Architectural salvage. Photograph by Raven.
I’m not sure which part of the building this detail came from – I couldn’t even figure it out by looking at it – it’s some part of some Gothic details, but it’s also a broken jigsaw piece of architectural history. Raven took this photograph of it – I guess it looks sort of abandoned in this corner of the porch, but really it’s a sign that someone’s put it there so it doesn’t get discarded. I don’t know where on the building it used to belong – perhaps part of something that has since been altered, so it can’t go back – but whatever it was, it is put there where it is not forgotten. It’s almost on display.
Monk. Photograph by me
This monk’s head terminates the arch over the porch. It looks like one of the more recent additions to the church. From what I gather of the church’s history, I think at some point it was connected to a monastery as well as a priory (I’m really no expert on this), which I guess is why they used monks as a decorative motif. There’s one at both ends of the archway, looking solemnly upon all those who enter the church. I don’t know if they are representative of specific people or not.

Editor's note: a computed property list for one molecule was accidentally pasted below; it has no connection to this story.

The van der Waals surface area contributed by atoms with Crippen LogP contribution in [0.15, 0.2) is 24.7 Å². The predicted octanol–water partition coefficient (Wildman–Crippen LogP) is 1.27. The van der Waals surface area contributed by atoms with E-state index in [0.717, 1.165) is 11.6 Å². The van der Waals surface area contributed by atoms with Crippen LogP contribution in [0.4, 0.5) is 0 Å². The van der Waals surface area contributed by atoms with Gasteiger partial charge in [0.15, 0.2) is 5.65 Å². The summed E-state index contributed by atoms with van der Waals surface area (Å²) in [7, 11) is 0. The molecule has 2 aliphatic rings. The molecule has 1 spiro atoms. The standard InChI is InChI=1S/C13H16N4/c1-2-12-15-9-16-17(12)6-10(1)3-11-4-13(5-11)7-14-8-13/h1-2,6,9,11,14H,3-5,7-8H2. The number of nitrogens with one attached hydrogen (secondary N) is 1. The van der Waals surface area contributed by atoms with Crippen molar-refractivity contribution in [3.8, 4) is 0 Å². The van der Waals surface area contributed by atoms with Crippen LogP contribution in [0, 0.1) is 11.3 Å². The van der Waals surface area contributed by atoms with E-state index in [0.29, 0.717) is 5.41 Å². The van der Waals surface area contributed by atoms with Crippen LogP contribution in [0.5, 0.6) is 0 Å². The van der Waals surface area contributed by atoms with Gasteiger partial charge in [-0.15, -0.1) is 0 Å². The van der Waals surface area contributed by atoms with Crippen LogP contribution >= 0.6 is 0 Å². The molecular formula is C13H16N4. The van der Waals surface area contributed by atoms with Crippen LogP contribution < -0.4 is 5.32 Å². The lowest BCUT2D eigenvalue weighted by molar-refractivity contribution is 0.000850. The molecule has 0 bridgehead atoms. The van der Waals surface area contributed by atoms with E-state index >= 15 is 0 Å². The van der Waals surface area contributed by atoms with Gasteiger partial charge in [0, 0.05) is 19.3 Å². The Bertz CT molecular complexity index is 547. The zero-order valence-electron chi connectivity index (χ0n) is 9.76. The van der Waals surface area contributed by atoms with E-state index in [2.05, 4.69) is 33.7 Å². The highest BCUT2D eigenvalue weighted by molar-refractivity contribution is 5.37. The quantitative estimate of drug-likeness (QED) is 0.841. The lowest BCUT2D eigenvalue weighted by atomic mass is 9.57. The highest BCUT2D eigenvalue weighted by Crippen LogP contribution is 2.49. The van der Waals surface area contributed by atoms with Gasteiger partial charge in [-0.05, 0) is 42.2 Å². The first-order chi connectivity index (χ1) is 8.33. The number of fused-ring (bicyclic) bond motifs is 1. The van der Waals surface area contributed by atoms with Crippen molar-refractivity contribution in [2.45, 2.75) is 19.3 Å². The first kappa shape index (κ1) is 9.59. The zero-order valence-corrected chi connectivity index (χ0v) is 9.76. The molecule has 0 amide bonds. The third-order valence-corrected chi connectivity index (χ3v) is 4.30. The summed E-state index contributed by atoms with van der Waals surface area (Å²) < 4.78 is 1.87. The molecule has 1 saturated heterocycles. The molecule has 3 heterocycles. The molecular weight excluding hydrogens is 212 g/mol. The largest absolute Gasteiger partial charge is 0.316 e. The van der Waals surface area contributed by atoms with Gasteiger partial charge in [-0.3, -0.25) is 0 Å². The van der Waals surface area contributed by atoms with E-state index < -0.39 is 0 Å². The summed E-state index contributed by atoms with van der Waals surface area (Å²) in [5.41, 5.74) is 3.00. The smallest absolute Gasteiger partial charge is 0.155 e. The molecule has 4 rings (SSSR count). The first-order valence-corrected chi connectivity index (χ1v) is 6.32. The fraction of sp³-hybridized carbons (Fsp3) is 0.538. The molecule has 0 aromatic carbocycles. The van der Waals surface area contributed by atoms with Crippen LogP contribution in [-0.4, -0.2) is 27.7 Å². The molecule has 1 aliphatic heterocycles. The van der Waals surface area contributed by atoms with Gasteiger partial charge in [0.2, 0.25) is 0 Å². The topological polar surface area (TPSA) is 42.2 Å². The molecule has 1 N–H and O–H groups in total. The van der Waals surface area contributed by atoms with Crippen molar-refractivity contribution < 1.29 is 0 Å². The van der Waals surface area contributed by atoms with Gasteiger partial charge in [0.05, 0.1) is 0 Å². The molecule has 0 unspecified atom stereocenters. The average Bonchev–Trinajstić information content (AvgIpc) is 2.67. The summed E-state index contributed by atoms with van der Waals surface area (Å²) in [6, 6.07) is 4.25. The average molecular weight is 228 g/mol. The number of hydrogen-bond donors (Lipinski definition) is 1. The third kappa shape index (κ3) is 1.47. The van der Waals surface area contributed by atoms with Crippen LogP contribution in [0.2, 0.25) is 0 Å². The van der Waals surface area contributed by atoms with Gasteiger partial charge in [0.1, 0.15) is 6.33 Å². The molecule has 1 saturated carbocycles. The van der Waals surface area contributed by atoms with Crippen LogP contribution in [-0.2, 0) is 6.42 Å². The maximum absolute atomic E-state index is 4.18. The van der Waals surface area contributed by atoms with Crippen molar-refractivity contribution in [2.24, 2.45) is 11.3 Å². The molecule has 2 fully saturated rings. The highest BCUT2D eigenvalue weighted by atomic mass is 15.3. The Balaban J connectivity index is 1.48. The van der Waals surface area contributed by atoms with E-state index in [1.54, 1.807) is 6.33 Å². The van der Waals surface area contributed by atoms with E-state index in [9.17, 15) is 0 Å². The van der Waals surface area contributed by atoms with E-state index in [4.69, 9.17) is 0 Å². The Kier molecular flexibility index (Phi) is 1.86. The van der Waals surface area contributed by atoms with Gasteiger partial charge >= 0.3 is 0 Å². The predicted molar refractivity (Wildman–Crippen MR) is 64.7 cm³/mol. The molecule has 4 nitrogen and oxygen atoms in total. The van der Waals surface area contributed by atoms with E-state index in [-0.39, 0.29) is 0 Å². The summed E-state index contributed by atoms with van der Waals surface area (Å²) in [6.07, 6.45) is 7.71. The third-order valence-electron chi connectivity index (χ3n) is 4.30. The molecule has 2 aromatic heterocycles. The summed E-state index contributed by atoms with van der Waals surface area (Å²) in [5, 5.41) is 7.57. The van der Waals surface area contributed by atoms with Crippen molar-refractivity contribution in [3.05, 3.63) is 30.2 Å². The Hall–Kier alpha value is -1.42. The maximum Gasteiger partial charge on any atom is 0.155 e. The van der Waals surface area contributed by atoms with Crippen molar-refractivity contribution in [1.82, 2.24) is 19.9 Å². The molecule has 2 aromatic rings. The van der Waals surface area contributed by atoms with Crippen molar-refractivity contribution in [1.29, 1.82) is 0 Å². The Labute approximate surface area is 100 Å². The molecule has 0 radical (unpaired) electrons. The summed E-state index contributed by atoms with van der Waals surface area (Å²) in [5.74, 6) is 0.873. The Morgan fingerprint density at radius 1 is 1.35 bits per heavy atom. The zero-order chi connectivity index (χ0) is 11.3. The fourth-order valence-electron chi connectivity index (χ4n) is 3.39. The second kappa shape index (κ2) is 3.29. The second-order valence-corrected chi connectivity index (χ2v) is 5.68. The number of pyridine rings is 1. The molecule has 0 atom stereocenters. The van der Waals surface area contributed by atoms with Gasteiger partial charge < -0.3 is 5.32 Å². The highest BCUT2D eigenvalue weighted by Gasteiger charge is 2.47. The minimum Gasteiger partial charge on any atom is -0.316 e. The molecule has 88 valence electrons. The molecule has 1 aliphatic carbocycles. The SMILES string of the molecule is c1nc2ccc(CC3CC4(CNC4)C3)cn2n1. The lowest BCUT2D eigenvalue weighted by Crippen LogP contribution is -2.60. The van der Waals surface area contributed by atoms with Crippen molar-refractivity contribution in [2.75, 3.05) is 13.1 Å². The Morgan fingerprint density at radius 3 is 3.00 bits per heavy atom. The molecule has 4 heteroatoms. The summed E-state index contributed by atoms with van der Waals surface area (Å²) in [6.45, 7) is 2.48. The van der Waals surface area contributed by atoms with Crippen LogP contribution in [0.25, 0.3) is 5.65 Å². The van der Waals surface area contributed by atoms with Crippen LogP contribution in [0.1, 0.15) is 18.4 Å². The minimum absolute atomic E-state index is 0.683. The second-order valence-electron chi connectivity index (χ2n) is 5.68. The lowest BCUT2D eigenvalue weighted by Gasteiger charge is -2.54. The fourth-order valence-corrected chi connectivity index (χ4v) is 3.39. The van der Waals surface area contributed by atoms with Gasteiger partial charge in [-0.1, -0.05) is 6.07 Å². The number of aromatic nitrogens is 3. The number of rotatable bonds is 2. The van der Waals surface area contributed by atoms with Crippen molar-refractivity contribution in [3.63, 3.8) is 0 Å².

Ornate ironmongery. Photograph by me.
Both Raven and I admired the ornate doors – I don’t know how old they are, perhaps Victorian, perhaps earlier, but they have the most fabulous swirling ironwork on them. I have a thing for doors and windows – maybe it’s liminality of them. I also really appreciate when something that doesn’t need to be ornate gets an artistic treatment. Plenty of church doors have much simpler hinges, some have fancier, but it’s nice to see something like this. Someone put enough time, money and effort in for this to be not just an ordinary door – probably several people; someone to make the timbers into a door, someone (or some people) to do the metalwork, someone who designed it, someone who paid for it… Someone who checked that it would fit in the aperture of the door frame! It’s not as common these days, to have such things made, and I think we’re losing out.
There are several stained glass windows in the church – framed by stone tracery that looks very, very old indeed – but maybe not as old as the apertures in the walls, as they look like they once had larger arches and arched tracery rather than arches in rectangles. I don’t know exactly how many phases of construction and alteration there have been (I counted at least 5) but it’s got so much history built into the walls. It was really quite fascinating. Spider, photograph by me.
I really like spiders. Raven, not so much. I saw this spindly one on its thread in the porch window.